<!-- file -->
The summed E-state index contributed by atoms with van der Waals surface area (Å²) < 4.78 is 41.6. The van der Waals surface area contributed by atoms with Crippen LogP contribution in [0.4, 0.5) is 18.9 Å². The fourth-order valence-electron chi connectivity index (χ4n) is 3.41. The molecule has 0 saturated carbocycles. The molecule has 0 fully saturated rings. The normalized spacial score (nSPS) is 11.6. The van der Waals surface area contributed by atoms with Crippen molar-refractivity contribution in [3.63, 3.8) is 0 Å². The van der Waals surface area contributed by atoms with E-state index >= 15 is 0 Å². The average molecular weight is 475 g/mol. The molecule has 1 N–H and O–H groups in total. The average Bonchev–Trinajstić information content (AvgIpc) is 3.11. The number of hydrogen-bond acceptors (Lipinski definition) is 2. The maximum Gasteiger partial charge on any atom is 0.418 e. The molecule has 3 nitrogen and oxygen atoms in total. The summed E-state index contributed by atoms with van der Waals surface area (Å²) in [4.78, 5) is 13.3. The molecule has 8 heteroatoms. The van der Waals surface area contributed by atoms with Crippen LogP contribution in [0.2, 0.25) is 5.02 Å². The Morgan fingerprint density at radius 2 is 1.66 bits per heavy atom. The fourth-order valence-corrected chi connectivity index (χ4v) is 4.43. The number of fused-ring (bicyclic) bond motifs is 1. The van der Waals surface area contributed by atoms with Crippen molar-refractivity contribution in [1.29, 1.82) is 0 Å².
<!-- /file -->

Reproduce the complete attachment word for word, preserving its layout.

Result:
The summed E-state index contributed by atoms with van der Waals surface area (Å²) < 4.78 is 41.6. The van der Waals surface area contributed by atoms with Crippen LogP contribution in [0.4, 0.5) is 18.9 Å². The fourth-order valence-electron chi connectivity index (χ4n) is 3.41. The molecule has 0 saturated carbocycles. The molecule has 0 fully saturated rings. The normalized spacial score (nSPS) is 11.6. The van der Waals surface area contributed by atoms with Crippen molar-refractivity contribution in [3.63, 3.8) is 0 Å². The van der Waals surface area contributed by atoms with E-state index >= 15 is 0 Å². The average molecular weight is 475 g/mol. The molecule has 1 N–H and O–H groups in total. The average Bonchev–Trinajstić information content (AvgIpc) is 3.11. The number of hydrogen-bond acceptors (Lipinski definition) is 2. The maximum Gasteiger partial charge on any atom is 0.418 e. The molecule has 3 nitrogen and oxygen atoms in total. The summed E-state index contributed by atoms with van der Waals surface area (Å²) in [4.78, 5) is 13.3. The molecule has 8 heteroatoms. The van der Waals surface area contributed by atoms with Crippen LogP contribution in [0.2, 0.25) is 5.02 Å². The Morgan fingerprint density at radius 2 is 1.66 bits per heavy atom. The fourth-order valence-corrected chi connectivity index (χ4v) is 4.43. The number of fused-ring (bicyclic) bond motifs is 1. The van der Waals surface area contributed by atoms with Crippen molar-refractivity contribution in [1.29, 1.82) is 0 Å².